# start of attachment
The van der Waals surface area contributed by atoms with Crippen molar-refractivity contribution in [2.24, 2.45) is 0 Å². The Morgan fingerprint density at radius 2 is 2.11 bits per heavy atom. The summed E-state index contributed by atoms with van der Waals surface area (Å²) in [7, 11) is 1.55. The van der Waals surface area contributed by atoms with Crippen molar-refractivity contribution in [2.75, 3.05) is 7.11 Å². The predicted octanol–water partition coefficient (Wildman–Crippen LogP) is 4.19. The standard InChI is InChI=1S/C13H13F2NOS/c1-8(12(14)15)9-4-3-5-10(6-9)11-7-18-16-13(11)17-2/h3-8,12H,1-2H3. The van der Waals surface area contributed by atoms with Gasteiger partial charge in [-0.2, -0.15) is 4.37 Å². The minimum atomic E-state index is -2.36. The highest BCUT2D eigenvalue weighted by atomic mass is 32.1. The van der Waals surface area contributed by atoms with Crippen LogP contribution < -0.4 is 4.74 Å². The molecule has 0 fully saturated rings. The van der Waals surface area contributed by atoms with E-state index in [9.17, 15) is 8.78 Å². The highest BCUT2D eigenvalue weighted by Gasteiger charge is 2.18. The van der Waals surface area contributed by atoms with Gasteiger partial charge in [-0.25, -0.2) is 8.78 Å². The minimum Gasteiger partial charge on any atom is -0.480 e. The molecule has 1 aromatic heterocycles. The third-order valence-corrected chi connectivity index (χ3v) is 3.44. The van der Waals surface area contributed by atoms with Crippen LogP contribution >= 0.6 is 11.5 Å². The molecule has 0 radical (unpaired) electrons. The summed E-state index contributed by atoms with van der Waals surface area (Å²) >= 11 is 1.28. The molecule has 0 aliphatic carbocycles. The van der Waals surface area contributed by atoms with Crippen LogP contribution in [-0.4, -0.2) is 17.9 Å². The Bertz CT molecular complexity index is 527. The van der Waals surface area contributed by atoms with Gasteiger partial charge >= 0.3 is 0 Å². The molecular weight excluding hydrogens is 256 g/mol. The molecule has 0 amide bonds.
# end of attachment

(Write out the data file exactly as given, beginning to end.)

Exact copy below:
The van der Waals surface area contributed by atoms with Crippen molar-refractivity contribution in [2.24, 2.45) is 0 Å². The Morgan fingerprint density at radius 2 is 2.11 bits per heavy atom. The summed E-state index contributed by atoms with van der Waals surface area (Å²) in [7, 11) is 1.55. The van der Waals surface area contributed by atoms with Crippen molar-refractivity contribution in [2.75, 3.05) is 7.11 Å². The predicted octanol–water partition coefficient (Wildman–Crippen LogP) is 4.19. The standard InChI is InChI=1S/C13H13F2NOS/c1-8(12(14)15)9-4-3-5-10(6-9)11-7-18-16-13(11)17-2/h3-8,12H,1-2H3. The van der Waals surface area contributed by atoms with Gasteiger partial charge in [-0.2, -0.15) is 4.37 Å². The minimum atomic E-state index is -2.36. The highest BCUT2D eigenvalue weighted by atomic mass is 32.1. The van der Waals surface area contributed by atoms with Crippen LogP contribution < -0.4 is 4.74 Å². The molecule has 0 fully saturated rings. The van der Waals surface area contributed by atoms with E-state index in [9.17, 15) is 8.78 Å². The highest BCUT2D eigenvalue weighted by Gasteiger charge is 2.18. The van der Waals surface area contributed by atoms with Gasteiger partial charge in [-0.25, -0.2) is 8.78 Å². The minimum Gasteiger partial charge on any atom is -0.480 e. The molecule has 1 aromatic heterocycles. The third-order valence-corrected chi connectivity index (χ3v) is 3.44. The van der Waals surface area contributed by atoms with Crippen LogP contribution >= 0.6 is 11.5 Å². The molecule has 0 radical (unpaired) electrons. The summed E-state index contributed by atoms with van der Waals surface area (Å²) >= 11 is 1.28. The molecule has 0 aliphatic carbocycles. The van der Waals surface area contributed by atoms with Crippen LogP contribution in [-0.4, -0.2) is 17.9 Å². The Bertz CT molecular complexity index is 527. The van der Waals surface area contributed by atoms with Gasteiger partial charge >= 0.3 is 0 Å². The molecular weight excluding hydrogens is 256 g/mol. The molecule has 0 amide bonds.